Sol Roth Dathan (2022)

dehydrated soy protein, lentils, urethane, epoxy resin, my father’s MAGA hat, Eastman family deciduous teeth, daruma doll of Shoji Kato, facial hair of Andrew Kato Eastman, retired steel pinballs, copper coated bbs, 1973 penny, 1983 penny, 2022 penny, rabbit fur (Buncakes Eastman), “The Game of Life” instruction manual, mosquitos, cod, Seicho No Ie Holy Sutra.

Soylent Green is a 1973 American ecological dystopian thriller film directed by Richard Fleischer, and starring Charlton Heston, Leigh Taylor-Young, and Edward G. Robinson in his final film role. The story follows a murder investigation in a dystopian future of dying oceans and year-round humidity caused by the greenhouse effect, with the resulting pollution, depleted resources, poverty, and overpopulation.

By 2022, the cumulative effects of overpopulation, pollution and global warming have caused severe worldwide shortages of food, water and housing. New York City has a population of 40 million, and only the elite can afford spacious apartments, clean water, and natural food. The poor live in squalor, haul water from communal spigots, and eat highly processed soy and lentil wafers: Soylent Red, Soylent Yellow, and the latest product, far more flavorful and nutritious, Soylent Green.

NYPD detective Robert Thorn (Heston) lives with his aged friend Sol Roth (Robinson), a brilliant former college professor and police analyst (referred to as a "Book"). Thorn is investigating the murder of the wealthy and influential William R. Simonson, a board member of the Soylent Corporation, which he suspects was an assassination. In researching the case for Thorn, Roth brings two volumes of "Soylent Oceanographic Survey Report, 2015–2019", taken by Thorn from Simonson's apartment, to the team of other "Books" at the Supreme Exchange. The "Books" conclude from the oceanographic reports that the oceans are dying and can no longer produce the plankton from which Soylent Green is made. This information confirms to Sol Roth that Simonson's murder was ordered by his fellow Soylent Corporation board members who knew Simonson was increasingly troubled by the truth and feared he might disclose it to the public.

Roth is so shaken by the truth that he decides to "return to the home of God" and seeks assisted suicide at a government clinic. Thorn rushes to stop him but arrives too late. Before dying, Roth tells his discovery to Thorn. Thorn moves to uncover proof of crimes against humanity and to bring it to the attention of The Supreme Exchange in order that the case be brought to the Council of Nations to take action.

Thorn secretly boards a waste truck transporting human bodies from the euthanasia center to a waste disposal plant where he witnesses human corpses being processed and turned into Soylent Green.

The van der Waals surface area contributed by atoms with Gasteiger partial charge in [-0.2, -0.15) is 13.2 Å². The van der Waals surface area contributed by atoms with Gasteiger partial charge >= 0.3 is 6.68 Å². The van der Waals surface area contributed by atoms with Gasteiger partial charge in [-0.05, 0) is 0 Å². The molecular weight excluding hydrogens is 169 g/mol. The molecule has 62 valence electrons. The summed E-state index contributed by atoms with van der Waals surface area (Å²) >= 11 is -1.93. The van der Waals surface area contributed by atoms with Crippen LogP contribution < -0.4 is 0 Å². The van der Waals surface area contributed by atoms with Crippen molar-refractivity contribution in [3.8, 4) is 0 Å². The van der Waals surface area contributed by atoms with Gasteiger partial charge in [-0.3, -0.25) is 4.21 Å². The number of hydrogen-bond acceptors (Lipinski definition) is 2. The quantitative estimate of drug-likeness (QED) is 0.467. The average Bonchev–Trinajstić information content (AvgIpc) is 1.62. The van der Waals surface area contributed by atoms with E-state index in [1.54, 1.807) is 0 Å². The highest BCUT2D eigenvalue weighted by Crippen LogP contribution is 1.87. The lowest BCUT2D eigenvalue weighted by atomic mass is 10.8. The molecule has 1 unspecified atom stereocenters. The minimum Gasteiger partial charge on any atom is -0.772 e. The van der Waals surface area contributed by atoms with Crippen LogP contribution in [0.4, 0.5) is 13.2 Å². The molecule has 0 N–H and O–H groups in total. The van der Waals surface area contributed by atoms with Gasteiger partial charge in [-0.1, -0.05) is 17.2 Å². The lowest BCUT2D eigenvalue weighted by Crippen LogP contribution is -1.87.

Edward G. Robinson (born Emanuel Goldenberg; December 12, 1893 – January 26, 1973) was a Jewish Romanian-American actor of stage and screen, who was popular during the Hollywood Golden Age. He appeared in 30 Broadway plays and more than 100 films during a 50-year career.

At the time World War II broke out in Europe, he played an FBI agent in Confessions of a Nazi Spy (1939), the first American film that portrayed Nazism as a threat to the United States.

He volunteered for military service in June 1942 but was disqualified due to his age which was 48, although he became an active and vocal critic of fascism and Nazism during that period. His activism included contributing over $250,000 to more than 850 organizations which were involved in war relief, along with contributions to cultural, educational and religious groups. During the 1950s, he was called to testify in front of the House Un-American Activities Committee during the Red Scare, but he was cleared of any deliberate Communist involvement when he claimed that he was "duped" by several people whom he named (including screenwriter Dalton Trumbo, according to the official Congressional record, "Communist infiltration of the Hollywood motion-picture industry"). As a result of being investigated, he found himself on Hollywood's graylist, people who were on the Hollywood blacklist maintained by the major studios, but could find work at minor film studios on what was called Poverty Row.

His career's rehabilitation received a boost in 1954, when the anti-communist film director Cecil B. DeMille cast him as the traitorous Dathan in The Ten Commandments (1956).

Soylent Green was the 101st and final film in which Edward G. Robinson appeared; he died of bladder cancer on January 26, 1973 at Cedars Sinai Hospital in Los Angeles, two months after the completion of filming. In his book The Actor's Life: Journal 1956–1976, Charlton Heston wrote, "He knew while we were shooting, though we did not, that he was terminally ill. He never missed an hour of work, nor was late to a call… I'm still haunted, though, by the knowledge that the very last scene he played in the picture, which he knew was the last day's acting he would ever do, was his death scene. I know why I was so overwhelmingly moved playing it with him". Robinson had previously worked with Heston in The Ten Commandments (1956) and the make-up tests for Planet of the Apes (1968).

Edward G. Robinson is the great grand uncle of Andrew Kato Eastman, 011668.